Dare To Hope Again

“Why is this happening to me? What did I do wrong? Is this some kind of punishment, God?”

As I curled up in bed with a growing mountain of tissues beside me, I sobbed out these questions, but got no answers.

Earlier that morning, my husband and I had been so excited to finally see our baby for the first time through an ultrasound. As the gynaecologist conducted the ultrasound scan, our hearts sank as her face scrunched up into a frown and she delivered crushing news that we never thought we’d hear. There was no heartbeat to be found. The baby had stopped growing two weeks ago and, sorry, but there will be no baby to hold and love at the end of the year. We left the clinic in a daze and took a taxi home, where I proceeded to go straight into my bedroom and cry for the rest of the day.

Have you ever been in a situation where you felt the dark grip of despair? When I was ten and was being severely bullied in school, I felt like I had reached the furthest extent of hopelessness. When I was 18 and went through a season of debilitating anxiety and insomnia, I thought that it couldn’t get any worse than this. And at 27, the loss of what should have been my firstborn pushed me deep into the depths of distress like I had never experienced before.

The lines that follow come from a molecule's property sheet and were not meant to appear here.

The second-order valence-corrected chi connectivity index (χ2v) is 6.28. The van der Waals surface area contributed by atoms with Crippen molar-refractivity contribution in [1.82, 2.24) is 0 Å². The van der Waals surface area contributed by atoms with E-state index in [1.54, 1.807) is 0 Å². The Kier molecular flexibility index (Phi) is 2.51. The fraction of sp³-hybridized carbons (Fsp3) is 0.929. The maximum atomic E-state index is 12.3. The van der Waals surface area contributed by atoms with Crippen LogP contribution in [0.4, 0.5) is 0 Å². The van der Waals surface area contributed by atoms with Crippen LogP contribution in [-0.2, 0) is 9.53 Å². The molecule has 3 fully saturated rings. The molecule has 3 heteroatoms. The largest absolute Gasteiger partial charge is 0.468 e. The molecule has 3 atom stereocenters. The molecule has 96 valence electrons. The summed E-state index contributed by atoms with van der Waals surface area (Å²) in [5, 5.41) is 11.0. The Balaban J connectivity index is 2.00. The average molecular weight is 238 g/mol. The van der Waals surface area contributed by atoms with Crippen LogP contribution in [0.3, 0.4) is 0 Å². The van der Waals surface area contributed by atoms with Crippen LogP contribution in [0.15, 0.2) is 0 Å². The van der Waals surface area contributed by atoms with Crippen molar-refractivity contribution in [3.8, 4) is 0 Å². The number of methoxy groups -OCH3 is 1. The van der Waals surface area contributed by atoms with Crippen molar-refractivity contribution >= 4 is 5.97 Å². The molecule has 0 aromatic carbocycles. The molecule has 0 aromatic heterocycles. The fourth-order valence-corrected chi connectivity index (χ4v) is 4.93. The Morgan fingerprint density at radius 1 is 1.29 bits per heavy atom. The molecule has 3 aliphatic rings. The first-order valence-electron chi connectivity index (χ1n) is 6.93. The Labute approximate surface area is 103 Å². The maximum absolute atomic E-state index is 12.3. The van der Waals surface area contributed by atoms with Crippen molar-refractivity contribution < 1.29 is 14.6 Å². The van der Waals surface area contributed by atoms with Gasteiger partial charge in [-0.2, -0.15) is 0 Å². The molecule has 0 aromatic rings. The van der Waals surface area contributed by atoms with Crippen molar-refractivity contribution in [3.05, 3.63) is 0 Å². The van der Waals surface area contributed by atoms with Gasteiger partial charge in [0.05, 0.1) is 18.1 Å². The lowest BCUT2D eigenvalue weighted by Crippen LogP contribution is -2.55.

And yet, strangely, there was a peace in me that I could not understand. Throughout history, saints in the faith have expressed deep trust and continual hope in God even through the worst situations. Horatio Spafford famously wrote the song “It Is Well with My Soul” after experiencing the devastating loss of his four daughters in a tragic shipwreck. Richard Wurmbrand, a pastor tortured and imprisoned for his faith in communist Romania declared, “We cannot understand God’s ways, but we know from His word that He is prompted by love.”

What is it that enables the Christian to proclaim such faith in Christ, and to dare to hope again when there really doesn’t seem to be a reason to?

During my time of grief and mourning, there were two things that kept me afloat:

Knowing God’s character has not changed
As a teen girl, I watched one of my friends lose a parent to cancer, and seeing him hold fast to his faith baffled me! How could he not question God’s goodness after such a devastating loss?